What would the world be like without Italians? No pizza. No ice cream or gelato. No espresso. No violins or cellos. No Michelangelo, Sistine Chapel or David. No lasagna, tortellini or ravioli. No Renaissance or Humanities. No Galileo. No Carnivale. No Vatican. No Romeo and Juliet or Merchant of Venice. No Dante. No eyeglasses. No Scooters, Ferraris or Fiats. No Marco Polo or Christopher Colombus. No Vivaldi, Verdi, Pavarotti, Bocelli, or Tony Bennett and Dean Martin for that matter! No spumoni. No tirimisu. No foccacia or Chianti. And you can just forget about taking the cannoli.
Italians have given so many amazing gifts to the world! So many of them have been world-shakers: they’ve made numerous life-saving discoveries and inventions, explored uncharted lands, researched and developed scientific and medical breakthroughs, created masterpieces of art, perfected their contributions to the culinary world (giving us such delights as pizza, tirimisu and gelato!), they were the first to implement a form of stock exchange, they contributed to the establishment of and still drive modern-day fields such as fashion and formula 1 car racing, they pioneered musical notation, produced untold scores of literary and musical masterpieces, theorized and honed philosophical and political concepts still used centuries later, boldly engineered structures previously thought impossible to build, inspired the ever-growing specialty coffeehouse industry, and they are still birthing new movements today that are rippling their way around the world and into the future.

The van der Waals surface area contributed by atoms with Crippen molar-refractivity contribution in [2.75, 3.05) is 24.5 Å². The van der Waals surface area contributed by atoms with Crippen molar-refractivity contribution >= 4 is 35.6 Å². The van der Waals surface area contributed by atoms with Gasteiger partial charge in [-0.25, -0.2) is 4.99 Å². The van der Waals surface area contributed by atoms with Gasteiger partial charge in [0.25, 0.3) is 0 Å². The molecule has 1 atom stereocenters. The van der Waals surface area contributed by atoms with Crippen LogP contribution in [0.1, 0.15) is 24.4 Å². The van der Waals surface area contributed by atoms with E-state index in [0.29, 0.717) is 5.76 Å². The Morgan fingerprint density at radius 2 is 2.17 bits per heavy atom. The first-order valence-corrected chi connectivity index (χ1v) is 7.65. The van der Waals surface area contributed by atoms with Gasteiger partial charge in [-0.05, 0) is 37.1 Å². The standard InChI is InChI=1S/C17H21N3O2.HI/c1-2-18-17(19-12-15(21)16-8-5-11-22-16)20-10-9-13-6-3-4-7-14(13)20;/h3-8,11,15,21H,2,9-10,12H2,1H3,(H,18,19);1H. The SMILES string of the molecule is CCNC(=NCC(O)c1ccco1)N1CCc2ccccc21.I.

Here are a few examples of Italian inventions: alfredo sauce, anemometer, barometer, big mac, carbon paper, cologne, (direct current) electric generator, double-entry bookkeeping system (modern accounting), electric battery, electric scooter, electromagnetic seismograph, espresso machine, eyeglasses, flight-ejection system, geothermal electricity, hoisting gear, ice cream and cone, induction motor, internal combustion engine, jacuzzi, liposuction, microprocessor, modern musical notation, Montessori educational method, mozzarella, nitroglycerin, nuclear reactor, opera, parmesan, pesto, piano, pizza, risotto, subway sandwiches, telescope, thermometer, wind tunnel, zamboni…
Leonardo da Vinci:
The iconic polymath himself is often thought to have been the single largest contributor to almost a dozen different specific fields within math, science and the arts. Art, writings and other endeavors completely aside, here are a few of the things Leonard da Vinci is conceptually if not also practically credited for inventing: ball bearing, helicopter (aerial screw), diving suit, armored tank, calculator, double-hulled ship, 33 barreled organ (machine gun), 3 barreled canon, giant crossbow, strut bridge, concentrated solar power, automated bobbin winder, hang glider, self-propelled cart, robotic knight (think 15th century C-3PO), wheel lock…
How easily could you go a week without using, playing, eating, or depending on a single Italian invention? You wouldn’t have batteries for your battery operated gadgets. And no espresso for your latte. Guess you’ll have to find something else to serve for spaghetti night. Go back to using contacts since you wouldn’t be able to wear your glasses. Don’t bother trying to read the sheet music for that song you’ve been working on in choir and definitely no Subway or Port of Subs for lunch!
I think it would be even harder than it sounds and am so grateful I never have to try! Today I praise God for Italians and the many incredible, helpful, beautiful and delicious contributions they have made to our world today!